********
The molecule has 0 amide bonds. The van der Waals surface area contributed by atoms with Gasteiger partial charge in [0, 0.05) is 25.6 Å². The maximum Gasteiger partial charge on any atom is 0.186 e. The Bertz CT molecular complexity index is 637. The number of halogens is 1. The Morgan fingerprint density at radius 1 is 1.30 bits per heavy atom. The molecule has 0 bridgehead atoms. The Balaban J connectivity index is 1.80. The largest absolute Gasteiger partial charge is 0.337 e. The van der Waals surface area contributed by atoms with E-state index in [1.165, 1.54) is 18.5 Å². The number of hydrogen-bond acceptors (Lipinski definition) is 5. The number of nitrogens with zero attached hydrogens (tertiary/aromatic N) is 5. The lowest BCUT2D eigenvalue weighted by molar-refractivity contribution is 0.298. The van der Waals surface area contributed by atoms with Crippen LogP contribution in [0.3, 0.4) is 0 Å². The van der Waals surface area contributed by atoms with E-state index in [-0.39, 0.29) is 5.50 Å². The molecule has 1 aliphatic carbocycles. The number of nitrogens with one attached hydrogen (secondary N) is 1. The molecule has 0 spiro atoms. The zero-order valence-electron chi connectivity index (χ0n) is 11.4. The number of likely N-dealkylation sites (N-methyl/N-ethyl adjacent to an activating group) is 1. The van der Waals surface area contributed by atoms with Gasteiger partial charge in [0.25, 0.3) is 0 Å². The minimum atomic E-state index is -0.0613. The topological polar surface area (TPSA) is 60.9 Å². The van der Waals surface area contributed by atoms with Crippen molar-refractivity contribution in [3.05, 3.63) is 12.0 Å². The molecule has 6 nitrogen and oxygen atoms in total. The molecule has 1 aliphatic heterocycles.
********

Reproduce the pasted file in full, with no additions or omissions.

The molecule has 0 amide bonds. The van der Waals surface area contributed by atoms with Gasteiger partial charge in [0, 0.05) is 25.6 Å². The maximum Gasteiger partial charge on any atom is 0.186 e. The Bertz CT molecular complexity index is 637. The number of halogens is 1. The Morgan fingerprint density at radius 1 is 1.30 bits per heavy atom. The molecule has 0 bridgehead atoms. The Balaban J connectivity index is 1.80. The largest absolute Gasteiger partial charge is 0.337 e. The van der Waals surface area contributed by atoms with E-state index in [1.165, 1.54) is 18.5 Å². The number of hydrogen-bond acceptors (Lipinski definition) is 5. The number of nitrogens with zero attached hydrogens (tertiary/aromatic N) is 5. The lowest BCUT2D eigenvalue weighted by molar-refractivity contribution is 0.298. The van der Waals surface area contributed by atoms with Crippen LogP contribution in [0.3, 0.4) is 0 Å². The van der Waals surface area contributed by atoms with E-state index in [-0.39, 0.29) is 5.50 Å². The molecule has 1 aliphatic carbocycles. The number of nitrogens with one attached hydrogen (secondary N) is 1. The molecule has 0 spiro atoms. The zero-order valence-electron chi connectivity index (χ0n) is 11.4. The number of likely N-dealkylation sites (N-methyl/N-ethyl adjacent to an activating group) is 1. The van der Waals surface area contributed by atoms with Gasteiger partial charge in [0.25, 0.3) is 0 Å². The minimum atomic E-state index is -0.0613. The topological polar surface area (TPSA) is 60.9 Å². The van der Waals surface area contributed by atoms with Crippen molar-refractivity contribution in [3.05, 3.63) is 12.0 Å². The molecule has 6 nitrogen and oxygen atoms in total. The molecule has 1 aliphatic heterocycles.